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Agreeing to disagree

Inevitably, a parliament that can agree on nothing can agree on a two-week delay. Hilariously, it’s the EU that protects us from longer delay – they disliked the last time Brits voted on them too much to want a repetition in the EUro-elections two months hence. Admirably, the DUP refuse to panic (I thought they were a luck from the start.)

Labour was whipped to vote for a second referendum (kudos to their shadow minister who resigned) whereas the Tories were not whipped, but it still failed. The idea will be debated again on April Fool’s day but the omens (not least that one 🙂 ) seem good.

May’s offers to resign get steadily more precise and shorter term. Each one brings the series nearer its end. Each one reduces her authority while she remains.

As for me, I still like deadlock. If ever there was a time for a monarch to say that, as parliament is unable to act, “we” will be its regent and just do it, now is that time, but perhaps the decision of making no decision at all would be most convincing of all. We on this blog want less government; here’s a chance to experience it

Comment away – you know you want to. 🙂

17 comments to Agreeing to disagree

  • Alsadius

    The Queen doesn’t need to act as regent at all – the legal status quo is No Deal, and that’s also the best of the options left on the table. All she needs to do is withhold assent to any especially obnoxious alternatives, if they pass in the first place. I’ll accept May’s deal, and there might be one or two others on the list that are still true Brexit which I’d be okay with. But a flat-out cancellation of Article 50 might be a good opportunity for Her Majesty to be indisposed for a couple days until the deadline passes.

  • The Pedant-General

    That would be a proper constitutional crisis though – it would not actually be the crown exercising a veto in law, but it would be seen to be in practice. I would worry that to use the veto, in more or less any way at all, on this issue would turn remainers into republicans.

    We don’t want to go down that road.

  • the legal status quo is No Deal (Alsadius, March 28, 2019 at 10:15 am)

    True, but (IIUC), thanks to the one vote that passed yesterday, it is now slated to be no-deal-departure on April 12th, not tomorrow. Part of me feels it would be a positive kindness to Parliament not to let it expose itself so for another fortnight. Another part of me wonders if our arguments for limiting government’s control of our lives will be strengthened by the spectacle if it does. Like Brexit, it’s worth it – provided we get there. 🙂

  • Confused Od Misfit

    Were is Oliver Cromwell when you need him!

  • In the thread of the prior post, Paul Marks (March 28, 2019 at 8:35 am) asks an interesting question

    It was not voted on yesterday – so when was the “Canada Option” voted on?

    As to why it was not voted on,

    – could the fact that it was Speaker John Bercow who chose which 8 of the 16 Brexit alternative proposals were considered yesterday be relevant?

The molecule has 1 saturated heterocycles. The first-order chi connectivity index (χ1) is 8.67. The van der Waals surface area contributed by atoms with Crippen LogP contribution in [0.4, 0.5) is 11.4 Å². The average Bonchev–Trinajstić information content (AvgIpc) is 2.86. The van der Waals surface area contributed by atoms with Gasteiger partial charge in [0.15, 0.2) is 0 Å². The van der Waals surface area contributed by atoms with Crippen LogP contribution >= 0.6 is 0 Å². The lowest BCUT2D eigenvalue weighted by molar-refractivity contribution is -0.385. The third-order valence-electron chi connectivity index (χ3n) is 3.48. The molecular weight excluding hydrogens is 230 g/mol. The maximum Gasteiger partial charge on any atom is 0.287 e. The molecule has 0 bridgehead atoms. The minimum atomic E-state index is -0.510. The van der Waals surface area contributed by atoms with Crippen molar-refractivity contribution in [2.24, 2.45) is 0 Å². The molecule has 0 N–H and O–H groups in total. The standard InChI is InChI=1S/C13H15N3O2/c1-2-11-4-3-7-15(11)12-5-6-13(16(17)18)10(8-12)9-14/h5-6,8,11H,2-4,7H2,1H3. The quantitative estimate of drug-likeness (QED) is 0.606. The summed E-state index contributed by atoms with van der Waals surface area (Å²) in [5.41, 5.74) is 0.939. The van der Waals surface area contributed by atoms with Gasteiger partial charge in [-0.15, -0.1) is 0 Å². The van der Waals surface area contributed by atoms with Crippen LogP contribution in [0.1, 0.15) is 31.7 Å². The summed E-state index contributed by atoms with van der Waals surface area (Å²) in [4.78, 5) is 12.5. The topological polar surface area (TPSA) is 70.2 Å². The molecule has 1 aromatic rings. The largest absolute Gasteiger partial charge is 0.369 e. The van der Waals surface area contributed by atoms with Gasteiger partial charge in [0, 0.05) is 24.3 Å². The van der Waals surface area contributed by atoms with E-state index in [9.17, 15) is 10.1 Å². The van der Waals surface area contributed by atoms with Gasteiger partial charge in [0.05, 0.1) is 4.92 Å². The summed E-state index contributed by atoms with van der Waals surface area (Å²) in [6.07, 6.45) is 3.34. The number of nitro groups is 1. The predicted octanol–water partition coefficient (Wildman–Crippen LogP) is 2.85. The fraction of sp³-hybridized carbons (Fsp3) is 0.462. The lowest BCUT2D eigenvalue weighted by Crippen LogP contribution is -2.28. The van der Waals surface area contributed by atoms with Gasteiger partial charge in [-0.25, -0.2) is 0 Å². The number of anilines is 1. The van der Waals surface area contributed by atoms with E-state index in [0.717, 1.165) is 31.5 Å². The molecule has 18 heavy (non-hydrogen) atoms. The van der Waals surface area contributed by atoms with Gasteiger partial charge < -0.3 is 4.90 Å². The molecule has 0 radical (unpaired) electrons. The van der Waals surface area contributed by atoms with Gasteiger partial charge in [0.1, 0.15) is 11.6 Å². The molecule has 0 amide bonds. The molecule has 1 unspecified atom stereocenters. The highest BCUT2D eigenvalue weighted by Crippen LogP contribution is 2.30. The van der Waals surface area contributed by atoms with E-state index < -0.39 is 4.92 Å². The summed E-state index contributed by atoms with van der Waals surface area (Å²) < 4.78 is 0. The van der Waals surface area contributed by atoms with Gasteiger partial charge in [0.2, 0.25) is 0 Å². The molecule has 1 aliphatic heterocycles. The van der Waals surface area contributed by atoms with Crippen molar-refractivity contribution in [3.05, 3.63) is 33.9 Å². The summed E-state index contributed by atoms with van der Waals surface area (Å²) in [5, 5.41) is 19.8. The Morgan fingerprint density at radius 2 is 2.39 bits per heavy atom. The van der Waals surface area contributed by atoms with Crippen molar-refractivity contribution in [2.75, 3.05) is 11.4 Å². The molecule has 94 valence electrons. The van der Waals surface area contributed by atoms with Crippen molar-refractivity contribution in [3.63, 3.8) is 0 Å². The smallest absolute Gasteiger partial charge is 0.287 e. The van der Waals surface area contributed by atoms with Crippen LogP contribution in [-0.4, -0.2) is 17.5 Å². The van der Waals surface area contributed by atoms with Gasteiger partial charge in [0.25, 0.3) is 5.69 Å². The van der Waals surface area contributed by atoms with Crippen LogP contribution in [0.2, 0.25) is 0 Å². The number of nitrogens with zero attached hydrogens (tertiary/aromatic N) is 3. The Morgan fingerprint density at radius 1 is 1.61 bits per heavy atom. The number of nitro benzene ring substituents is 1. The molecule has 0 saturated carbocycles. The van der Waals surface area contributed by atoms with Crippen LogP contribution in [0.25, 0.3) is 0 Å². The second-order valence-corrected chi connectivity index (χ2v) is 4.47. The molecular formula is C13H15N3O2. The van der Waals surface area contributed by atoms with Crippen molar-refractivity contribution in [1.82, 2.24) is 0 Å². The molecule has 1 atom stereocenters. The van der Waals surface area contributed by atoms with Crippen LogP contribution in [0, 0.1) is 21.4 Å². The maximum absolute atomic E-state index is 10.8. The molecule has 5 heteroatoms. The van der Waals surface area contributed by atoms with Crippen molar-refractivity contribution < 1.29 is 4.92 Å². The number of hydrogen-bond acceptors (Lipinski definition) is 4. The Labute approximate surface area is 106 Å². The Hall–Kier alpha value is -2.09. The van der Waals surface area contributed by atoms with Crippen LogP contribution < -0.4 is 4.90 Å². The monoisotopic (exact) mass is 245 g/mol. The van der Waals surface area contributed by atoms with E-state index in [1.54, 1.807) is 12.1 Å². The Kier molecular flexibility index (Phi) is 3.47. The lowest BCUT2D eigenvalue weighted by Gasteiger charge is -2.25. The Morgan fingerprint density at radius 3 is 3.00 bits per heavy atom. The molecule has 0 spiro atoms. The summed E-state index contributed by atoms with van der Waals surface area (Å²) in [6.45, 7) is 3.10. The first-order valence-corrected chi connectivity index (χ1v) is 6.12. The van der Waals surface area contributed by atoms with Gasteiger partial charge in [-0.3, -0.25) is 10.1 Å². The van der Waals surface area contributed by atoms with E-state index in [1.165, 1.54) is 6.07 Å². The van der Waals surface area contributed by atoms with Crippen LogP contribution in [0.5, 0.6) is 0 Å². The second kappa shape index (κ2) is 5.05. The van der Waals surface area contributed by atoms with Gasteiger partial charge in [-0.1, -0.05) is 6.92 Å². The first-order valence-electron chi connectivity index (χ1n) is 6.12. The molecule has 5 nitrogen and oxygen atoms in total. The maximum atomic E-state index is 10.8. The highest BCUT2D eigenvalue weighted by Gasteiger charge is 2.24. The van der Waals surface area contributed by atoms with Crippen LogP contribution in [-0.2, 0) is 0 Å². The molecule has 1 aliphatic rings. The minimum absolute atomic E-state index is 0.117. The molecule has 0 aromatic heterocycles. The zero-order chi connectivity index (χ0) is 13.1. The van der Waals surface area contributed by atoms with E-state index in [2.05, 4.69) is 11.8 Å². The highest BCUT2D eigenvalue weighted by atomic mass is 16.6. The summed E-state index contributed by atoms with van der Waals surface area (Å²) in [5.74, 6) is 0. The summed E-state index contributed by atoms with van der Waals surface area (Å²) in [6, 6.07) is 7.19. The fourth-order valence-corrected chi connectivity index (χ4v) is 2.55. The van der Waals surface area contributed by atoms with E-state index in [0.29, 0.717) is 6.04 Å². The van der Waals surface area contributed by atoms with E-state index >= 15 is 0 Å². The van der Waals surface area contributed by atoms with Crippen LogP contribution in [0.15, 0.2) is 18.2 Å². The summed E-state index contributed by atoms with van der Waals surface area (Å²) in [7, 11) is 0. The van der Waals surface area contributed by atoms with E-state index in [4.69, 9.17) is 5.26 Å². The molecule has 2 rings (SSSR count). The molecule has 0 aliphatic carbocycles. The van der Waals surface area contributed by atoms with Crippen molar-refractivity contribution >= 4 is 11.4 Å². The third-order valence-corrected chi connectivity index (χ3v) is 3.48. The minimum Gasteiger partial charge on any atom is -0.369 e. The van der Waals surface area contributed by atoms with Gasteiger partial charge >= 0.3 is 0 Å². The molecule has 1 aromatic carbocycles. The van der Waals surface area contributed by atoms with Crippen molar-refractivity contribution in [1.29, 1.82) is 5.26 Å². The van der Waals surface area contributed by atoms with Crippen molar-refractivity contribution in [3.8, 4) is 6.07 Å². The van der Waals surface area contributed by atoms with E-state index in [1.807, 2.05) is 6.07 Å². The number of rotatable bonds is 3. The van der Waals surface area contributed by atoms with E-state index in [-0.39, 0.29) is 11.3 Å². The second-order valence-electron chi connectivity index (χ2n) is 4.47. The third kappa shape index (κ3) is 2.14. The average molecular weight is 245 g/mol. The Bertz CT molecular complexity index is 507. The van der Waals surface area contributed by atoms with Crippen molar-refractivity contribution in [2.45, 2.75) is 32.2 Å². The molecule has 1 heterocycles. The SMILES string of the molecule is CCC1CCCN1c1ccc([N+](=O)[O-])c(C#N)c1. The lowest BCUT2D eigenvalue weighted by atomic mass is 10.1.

– the “Contingent preferential arrangements” proposal (Marcus Fysh) was perhaps a very general way of suggesting ‘Canada or similar’ but it would have seen us contribute to the EU budget – which I assume Canada did not have to do to get their deal?

    At this late stage, negotiating a fresh deal is impractical, but the EU-Canada trade deal is a known quantity. For anyone whose worries over no-deal were sincere, not a ploy to block brexit, an obvious offer would be to say, “Pro tem, let’s you treat us like Canada and we treat you as Canada does the EU. This deal will be cancellable by either party at short notice (three months notice, say?), but meanwhile it will serve as a convenient stop gap in which we can discuss things.”

    Like Paul, I think someone (David Davis is IIRC the minister Paul refers to) should propose that “indicative vote”. The EU would either say ‘yes’ or ‘no’, and ‘no’ would indeed be indicative of their true aim in this negotiation!

  • Mr Ecks

    Her shite WA BRINO can’t pass even after JRM has sodomised himself. Can’t keep can kicking. Either revoke or rigged re-vote or No Deal. Or a GE–which the DUP would bring on even if her shite went through.

    Increasingly direct action seems more attractive. Certainly if they try revoke or rigged re-vote then it kicks off.

    No Brexit No Council Tax.

  • Mr Ecks (March 28, 2019 at 11:52 am), Jacob Rees-Mogg’s latest stated position is that he will vote against the deal unless the DUP are on board with it. (He thus shows loyalty to allies, while making his condition something that is already an essential part of continued resistance.) Your (anatomically-impossible) description therefore seems an unjust metaphor to me. Harsh language is not direct action – but even if it were, best reserve the harsher terms for use on our enemies.

  • Confused Od Misfit (March 28, 2019 at 11:05 am), it is in part because the continent has had many dictators, whereas we only had the warning experience of Oliver Cromwell (who conveniently died), that our political culture is worth preserving from EU political culture. It is because of that that the attempt to make us vote again or forget it produces a political crisis here, whereas in the EU there would have been no such crisis. The only part of Oliver we needed was the warning. He taught the English that a sufficiently powerful state could ignore their opinions.